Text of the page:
Ty Masterson: Honest dialogue needed on higher-ed funding
10/22/2013 12:00 AM
10/21/2013 6:41 PM
Members of the Senate Ways and Means Committee and the House Appropriations Committee are embarking on an important two-week tour to the major Kansas Board of Regents’ institutions throughout Kansas.
Due to a variety of factors – including the number of new budget committee members created by redistricting, budget cuts and the changing landscape of higher education – the necessity for an honest and open dialogue between the people’s representatives and the institutions of higher learning is both imperative and urgent.
Among the many questions at the core of such a tour is the fundamental one: What is the true role of the Kansas taxpayer (you) in higher education funding? Given the variety of funding streams available to universities and colleges today (federal grants, athletics, foundations and gifts, tuition increases, fees, etc.), how can we ensure that the taxpayers’ dollars are being appropriated efficiently and effectively and achieving excellent results with the best possible value for students, parents and taxpayers?
Appropriations committee members are genuinely interested in the unique mission of each institution of higher learning in Kansas as well as the innovative research conducted, credit hours completed, graduation rates, retention of Kansas’ best and brightest, alarming rates of growing student debt, and defining the taxpayers’ return on investment to make certain that public dollars are incentivizing results that are producing globally competitive graduates in every field.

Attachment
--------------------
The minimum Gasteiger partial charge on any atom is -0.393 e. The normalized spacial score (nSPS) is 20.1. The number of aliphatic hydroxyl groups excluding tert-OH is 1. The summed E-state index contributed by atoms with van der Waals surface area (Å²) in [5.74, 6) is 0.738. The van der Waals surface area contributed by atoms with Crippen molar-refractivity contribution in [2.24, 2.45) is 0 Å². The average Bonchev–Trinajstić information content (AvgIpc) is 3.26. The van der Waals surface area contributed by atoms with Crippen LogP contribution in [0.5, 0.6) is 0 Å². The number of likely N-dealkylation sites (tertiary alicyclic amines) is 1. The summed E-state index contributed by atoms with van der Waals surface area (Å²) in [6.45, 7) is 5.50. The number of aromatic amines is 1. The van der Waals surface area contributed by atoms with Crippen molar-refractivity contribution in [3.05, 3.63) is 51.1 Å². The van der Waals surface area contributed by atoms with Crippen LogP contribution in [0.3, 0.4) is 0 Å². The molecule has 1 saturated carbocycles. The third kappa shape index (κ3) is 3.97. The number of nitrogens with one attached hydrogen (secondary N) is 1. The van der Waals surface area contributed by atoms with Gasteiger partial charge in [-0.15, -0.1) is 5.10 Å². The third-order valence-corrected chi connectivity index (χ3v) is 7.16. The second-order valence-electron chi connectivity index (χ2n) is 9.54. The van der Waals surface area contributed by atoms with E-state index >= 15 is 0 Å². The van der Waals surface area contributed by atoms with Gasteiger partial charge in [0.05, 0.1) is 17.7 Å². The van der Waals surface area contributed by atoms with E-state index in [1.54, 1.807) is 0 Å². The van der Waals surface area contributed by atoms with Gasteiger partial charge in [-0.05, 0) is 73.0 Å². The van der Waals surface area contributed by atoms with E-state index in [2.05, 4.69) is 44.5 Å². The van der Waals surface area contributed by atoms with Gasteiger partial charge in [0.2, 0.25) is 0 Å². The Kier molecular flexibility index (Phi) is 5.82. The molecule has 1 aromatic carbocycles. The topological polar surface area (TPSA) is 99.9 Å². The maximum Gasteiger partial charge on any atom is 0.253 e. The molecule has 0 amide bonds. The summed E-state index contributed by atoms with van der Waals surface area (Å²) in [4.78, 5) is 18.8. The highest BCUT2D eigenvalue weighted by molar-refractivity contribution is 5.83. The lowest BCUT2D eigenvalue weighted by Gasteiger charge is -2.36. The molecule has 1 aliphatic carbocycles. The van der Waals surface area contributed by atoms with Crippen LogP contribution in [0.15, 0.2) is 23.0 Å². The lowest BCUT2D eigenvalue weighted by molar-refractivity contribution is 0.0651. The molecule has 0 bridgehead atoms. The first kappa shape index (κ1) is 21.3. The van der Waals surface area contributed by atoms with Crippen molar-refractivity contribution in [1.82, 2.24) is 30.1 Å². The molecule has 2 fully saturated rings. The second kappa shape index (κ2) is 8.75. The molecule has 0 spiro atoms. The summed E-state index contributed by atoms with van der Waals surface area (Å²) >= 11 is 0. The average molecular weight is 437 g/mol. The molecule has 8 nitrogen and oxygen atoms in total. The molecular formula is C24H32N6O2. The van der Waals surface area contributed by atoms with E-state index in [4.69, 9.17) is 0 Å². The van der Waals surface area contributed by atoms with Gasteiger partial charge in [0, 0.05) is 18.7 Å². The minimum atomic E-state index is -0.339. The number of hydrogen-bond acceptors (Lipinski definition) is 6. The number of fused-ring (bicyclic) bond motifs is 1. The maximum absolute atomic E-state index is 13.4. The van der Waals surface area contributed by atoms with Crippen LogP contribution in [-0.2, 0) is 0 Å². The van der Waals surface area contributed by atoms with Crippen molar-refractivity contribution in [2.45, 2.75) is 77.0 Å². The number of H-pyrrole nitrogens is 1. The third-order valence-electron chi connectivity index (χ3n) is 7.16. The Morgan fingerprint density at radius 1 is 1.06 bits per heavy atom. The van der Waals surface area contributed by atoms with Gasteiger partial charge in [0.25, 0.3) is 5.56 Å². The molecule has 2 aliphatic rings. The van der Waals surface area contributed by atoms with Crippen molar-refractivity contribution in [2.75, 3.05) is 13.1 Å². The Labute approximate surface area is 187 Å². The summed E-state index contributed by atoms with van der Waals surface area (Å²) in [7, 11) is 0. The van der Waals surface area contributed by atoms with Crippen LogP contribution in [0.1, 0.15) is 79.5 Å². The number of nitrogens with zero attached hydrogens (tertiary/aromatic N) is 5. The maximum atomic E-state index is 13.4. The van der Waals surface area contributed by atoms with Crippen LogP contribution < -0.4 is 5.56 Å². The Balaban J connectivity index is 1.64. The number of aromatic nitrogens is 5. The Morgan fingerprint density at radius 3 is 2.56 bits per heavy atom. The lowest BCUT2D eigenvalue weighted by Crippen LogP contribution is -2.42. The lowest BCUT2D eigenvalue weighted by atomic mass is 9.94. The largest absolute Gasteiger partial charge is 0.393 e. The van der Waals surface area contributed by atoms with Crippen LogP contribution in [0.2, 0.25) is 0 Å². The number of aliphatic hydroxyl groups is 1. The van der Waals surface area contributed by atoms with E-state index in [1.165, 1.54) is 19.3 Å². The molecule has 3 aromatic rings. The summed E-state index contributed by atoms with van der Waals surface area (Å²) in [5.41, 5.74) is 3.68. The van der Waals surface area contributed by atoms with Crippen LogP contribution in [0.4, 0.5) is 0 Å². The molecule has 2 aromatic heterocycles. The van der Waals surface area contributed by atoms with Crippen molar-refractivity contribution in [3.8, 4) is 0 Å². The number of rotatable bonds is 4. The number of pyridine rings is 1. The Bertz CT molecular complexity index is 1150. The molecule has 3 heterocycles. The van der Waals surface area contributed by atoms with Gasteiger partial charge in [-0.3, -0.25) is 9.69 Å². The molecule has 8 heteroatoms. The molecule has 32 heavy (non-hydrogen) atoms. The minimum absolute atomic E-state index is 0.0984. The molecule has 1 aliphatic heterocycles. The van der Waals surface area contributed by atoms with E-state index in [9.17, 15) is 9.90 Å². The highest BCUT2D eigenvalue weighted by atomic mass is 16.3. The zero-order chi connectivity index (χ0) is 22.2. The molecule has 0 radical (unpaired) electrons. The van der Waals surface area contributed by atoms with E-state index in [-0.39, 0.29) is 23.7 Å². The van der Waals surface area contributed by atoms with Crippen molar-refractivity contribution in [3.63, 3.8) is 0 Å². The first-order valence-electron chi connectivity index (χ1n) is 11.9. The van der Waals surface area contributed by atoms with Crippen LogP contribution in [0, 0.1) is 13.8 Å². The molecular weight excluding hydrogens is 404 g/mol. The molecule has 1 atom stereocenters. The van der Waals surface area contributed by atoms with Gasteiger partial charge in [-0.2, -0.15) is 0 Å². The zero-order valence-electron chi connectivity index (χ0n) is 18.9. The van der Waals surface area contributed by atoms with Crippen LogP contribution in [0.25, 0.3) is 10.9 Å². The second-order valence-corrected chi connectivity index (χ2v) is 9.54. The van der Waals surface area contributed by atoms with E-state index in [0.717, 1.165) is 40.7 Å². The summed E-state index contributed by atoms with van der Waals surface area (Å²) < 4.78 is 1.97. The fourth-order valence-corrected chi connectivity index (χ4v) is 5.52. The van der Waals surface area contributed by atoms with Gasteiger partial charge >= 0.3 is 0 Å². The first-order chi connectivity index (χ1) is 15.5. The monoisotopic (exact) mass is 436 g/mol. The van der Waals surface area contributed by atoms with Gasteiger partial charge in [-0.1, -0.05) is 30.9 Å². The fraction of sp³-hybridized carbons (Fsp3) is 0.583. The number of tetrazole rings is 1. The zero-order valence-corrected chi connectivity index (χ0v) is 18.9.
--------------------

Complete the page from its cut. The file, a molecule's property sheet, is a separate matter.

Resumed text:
The Legislature must also carefully and fairly balance the state’s responsibility to provide for public safety, infrastructure, K-12 education, care for seniors and the most vulnerable, and other constitutional responsibilities along with higher education. Given the fact that taxpayers’ hard-earned dollars are not an endless source of cash, your elected, part-time legislators must listen, evaluate, prioritize and ultimately make decisions about what percentage of a limited budget pie should be spent on each public sector and on components of each sector.
Committee members are hopeful that this tour will provide the opportunity for elected officials and university officials to inquire intelligently, communicate candidly, and begin a creative and respectful conversation that will result in productive outcomes for all Kansans.
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